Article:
Cuba
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Tip 99: Favorite Tips (part 1)

We appreciate anyone who read all #100days100traveltips that might have just taken a bit over 100 days.  But anything good is worth waiting for, right? 😉  Here’s a quick summary of our favorites:
Top Airport tip?
  • Rebecca – don’t expect USB charging ports to work – the hardly ever do – so you’ll want to carry a wall plug and find an outlet near a seat or in a restaurant
  • Michelle – buy a snack – you never know how long you’ll be on the flight
  • Sandy – bring a refillable water bottle

Top Hotel tip?

  • Rebecca – join the rewards programs and take advantage of dual reward credit earning with other travel partners like the rental car
  • Michelle – ask for a better room or upgrade, the worst they can say is no
  • Sandy –  be aware of resort fees!

Top Road trip tip?

  • Rebecca – look at the gas gauge to know which side to fuel up your rental car
  • Michelle – take lots of snacks, especially for driving at night
  • Sandy –  Look for fun opportunities to make fun pit stops along the way at unique places
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Tip 81: Avoiding Germs on Airplanes

As a frequent passenger on red-eye flights over the holiday season, I cringe as I try to fall asleep listening to a cacophony of sneezes and coughs. I walked onto the plane healthy and I’d like to walk off healthy in 6 hours, thank you very much!

To cut down on the germs surrounding you, pack small anti-bacterial hand sanitizer wipes with you. As soon as you get seated on the plane, wipe down the armrests, the table tray and any buttons used to control the entertainment system.

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Tip 77: Have copies of Passport

Luckily we haven’t needed it yet, but we scan and email ourselves copies of our passports before a big trip.

My parents like to take physical copies with them, but I have decided electronic copies are ok for now.

What has worked best for you? Have you found this helpful in the event a passport is stolen or lost?

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Tip 75: Cuba travel advice

Yesterday we shared a tip on making sure you carry toilet paper with you while visiting the island. That was honestly the best advice we got prior to our trip so it felt worthy a separate post.

Here are some other tips:

  • You will need a visa if traveling from the US. Airlines and cruise lines sell them. They are about $75/person and can be issued immediately.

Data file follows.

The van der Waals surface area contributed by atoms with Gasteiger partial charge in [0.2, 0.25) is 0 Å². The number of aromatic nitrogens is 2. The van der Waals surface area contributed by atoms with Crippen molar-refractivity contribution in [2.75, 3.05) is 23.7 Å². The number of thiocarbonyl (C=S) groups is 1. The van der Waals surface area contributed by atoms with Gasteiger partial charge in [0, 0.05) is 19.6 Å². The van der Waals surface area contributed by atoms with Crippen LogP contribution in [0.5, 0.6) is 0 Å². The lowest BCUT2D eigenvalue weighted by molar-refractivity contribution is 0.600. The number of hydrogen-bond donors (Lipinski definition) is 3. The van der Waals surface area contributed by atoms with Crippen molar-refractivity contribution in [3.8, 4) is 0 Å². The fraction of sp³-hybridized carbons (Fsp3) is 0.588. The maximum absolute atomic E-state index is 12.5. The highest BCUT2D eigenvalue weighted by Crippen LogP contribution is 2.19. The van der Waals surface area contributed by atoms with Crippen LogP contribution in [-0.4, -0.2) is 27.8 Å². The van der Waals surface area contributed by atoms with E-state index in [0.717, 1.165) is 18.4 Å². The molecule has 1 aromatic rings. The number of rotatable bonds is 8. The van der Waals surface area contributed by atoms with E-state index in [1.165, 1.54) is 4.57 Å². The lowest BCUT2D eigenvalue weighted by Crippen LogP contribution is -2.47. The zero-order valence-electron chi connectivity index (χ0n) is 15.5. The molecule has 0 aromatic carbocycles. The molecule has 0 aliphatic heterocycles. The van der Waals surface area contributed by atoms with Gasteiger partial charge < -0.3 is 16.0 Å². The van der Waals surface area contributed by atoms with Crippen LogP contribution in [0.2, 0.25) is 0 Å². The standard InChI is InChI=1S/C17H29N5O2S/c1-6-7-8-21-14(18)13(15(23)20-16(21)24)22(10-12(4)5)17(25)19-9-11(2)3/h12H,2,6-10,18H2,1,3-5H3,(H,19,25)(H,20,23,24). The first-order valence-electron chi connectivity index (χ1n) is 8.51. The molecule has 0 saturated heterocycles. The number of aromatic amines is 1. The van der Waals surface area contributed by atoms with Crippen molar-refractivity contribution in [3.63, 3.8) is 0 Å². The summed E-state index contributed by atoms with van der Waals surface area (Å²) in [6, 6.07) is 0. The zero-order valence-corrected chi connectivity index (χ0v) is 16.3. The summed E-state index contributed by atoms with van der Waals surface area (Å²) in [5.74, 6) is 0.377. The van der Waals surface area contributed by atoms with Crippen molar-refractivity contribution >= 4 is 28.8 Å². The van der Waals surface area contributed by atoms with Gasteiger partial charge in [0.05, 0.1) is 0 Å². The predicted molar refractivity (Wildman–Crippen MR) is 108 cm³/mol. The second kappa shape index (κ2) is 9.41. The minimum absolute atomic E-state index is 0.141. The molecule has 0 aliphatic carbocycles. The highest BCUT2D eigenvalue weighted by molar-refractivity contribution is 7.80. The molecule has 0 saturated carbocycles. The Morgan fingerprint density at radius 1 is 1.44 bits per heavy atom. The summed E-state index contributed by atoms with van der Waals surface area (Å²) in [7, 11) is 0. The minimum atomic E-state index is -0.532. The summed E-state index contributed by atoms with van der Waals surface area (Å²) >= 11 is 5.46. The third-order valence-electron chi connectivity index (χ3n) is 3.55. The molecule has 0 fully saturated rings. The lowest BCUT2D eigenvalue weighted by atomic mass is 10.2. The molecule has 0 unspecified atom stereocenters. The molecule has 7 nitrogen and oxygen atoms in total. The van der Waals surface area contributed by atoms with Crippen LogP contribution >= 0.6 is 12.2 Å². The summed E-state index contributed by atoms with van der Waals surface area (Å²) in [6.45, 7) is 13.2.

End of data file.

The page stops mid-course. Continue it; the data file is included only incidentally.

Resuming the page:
• CUC (Cuban Convertible Peso) is the main currency. There is another option, the Cuban Peso, bur that is more for locals. The CUC is pretty much dollar to US dollar but the exchange taxes the conversion of US dollars something like 13%. It is more advantageous to convert from Euros so we had planned ahead and brought those instead. Also, US banks cannot concert the cash for you so it is something you have to do once you are in Cuba.
  • As of this writing, you can bring back 100 cigars and 1 liter of rum duty free per adult traveler. It is best to buy both from official retailers to avoid fakes.
  • There are hundreds of classic cars for hire relatively inexpensively. A fun way to view the city!
  • Drink only from sealed, bottles beverages.

Havana highlights:

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Tip 74: Take Toilet Paper to Cuba

This may sound like super odd advice, but I was so thankful the cruise line gave us a heads up before we disembarked at Cuba. Sadly most charter buses (cruise excursions, included) and restaurants in Cuba did not have toilet paper. Also, many tourist stops and restaurants charged a dollar for access to a bathroom. Best to be prepared and carry a roll with you!

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Tip 73: Fastest customer care is through Twitter

All airlines, hotels, airports, etc now have Twitter and they usually monitor it something fierce.

Before you waste a lot of time standing in line to rebook a flight, as a example, hop on Twitter and send the airline customer service a note. In our experience the issue was resolved 2x faster than waiting in a physical line at the airport.

Go digital!

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Tip 61: Don’t Wait in Line When You Can Call for Assistance

No one is happy when a flight is cancelled.  All the angry customers are now lined up trying to get rebooked on the next flight.  In your head, you count the number of people in front of you and the likelihood that there are enough seats still available on that flight. Instead of just waiting at the counter, call the airline’s reservation office.  They too can book you on the next flight and, in our experience, it’s often faster than waiting in line.